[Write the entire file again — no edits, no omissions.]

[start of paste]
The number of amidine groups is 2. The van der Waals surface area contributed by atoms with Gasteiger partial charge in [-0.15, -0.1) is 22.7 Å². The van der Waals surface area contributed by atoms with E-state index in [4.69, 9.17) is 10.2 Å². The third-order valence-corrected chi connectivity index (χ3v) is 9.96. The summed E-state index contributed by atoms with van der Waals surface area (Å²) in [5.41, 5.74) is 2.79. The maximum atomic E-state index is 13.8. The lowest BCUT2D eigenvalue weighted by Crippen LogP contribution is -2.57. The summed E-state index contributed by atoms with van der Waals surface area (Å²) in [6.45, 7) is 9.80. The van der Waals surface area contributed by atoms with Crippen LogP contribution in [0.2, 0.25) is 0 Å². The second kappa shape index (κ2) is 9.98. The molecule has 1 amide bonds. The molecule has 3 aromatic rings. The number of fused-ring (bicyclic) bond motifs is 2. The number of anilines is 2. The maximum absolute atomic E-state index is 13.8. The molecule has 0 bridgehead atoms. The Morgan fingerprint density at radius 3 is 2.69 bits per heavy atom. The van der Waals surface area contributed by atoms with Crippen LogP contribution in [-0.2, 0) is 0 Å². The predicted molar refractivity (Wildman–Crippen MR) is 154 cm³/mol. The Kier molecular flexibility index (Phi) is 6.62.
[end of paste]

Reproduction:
The number of amidine groups is 2. The van der Waals surface area contributed by atoms with Gasteiger partial charge in [-0.15, -0.1) is 22.7 Å². The van der Waals surface area contributed by atoms with E-state index in [4.69, 9.17) is 10.2 Å². The third-order valence-corrected chi connectivity index (χ3v) is 9.96. The summed E-state index contributed by atoms with van der Waals surface area (Å²) in [5.41, 5.74) is 2.79. The maximum atomic E-state index is 13.8. The lowest BCUT2D eigenvalue weighted by Crippen LogP contribution is -2.57. The summed E-state index contributed by atoms with van der Waals surface area (Å²) in [6.45, 7) is 9.80. The van der Waals surface area contributed by atoms with Crippen LogP contribution in [0.2, 0.25) is 0 Å². The second kappa shape index (κ2) is 9.98. The molecule has 1 amide bonds. The molecule has 3 aromatic rings. The number of fused-ring (bicyclic) bond motifs is 2. The number of anilines is 2. The maximum absolute atomic E-state index is 13.8. The molecule has 0 bridgehead atoms. The Morgan fingerprint density at radius 3 is 2.69 bits per heavy atom. The van der Waals surface area contributed by atoms with Crippen LogP contribution in [-0.2, 0) is 0 Å². The predicted molar refractivity (Wildman–Crippen MR) is 154 cm³/mol. The Kier molecular flexibility index (Phi) is 6.62.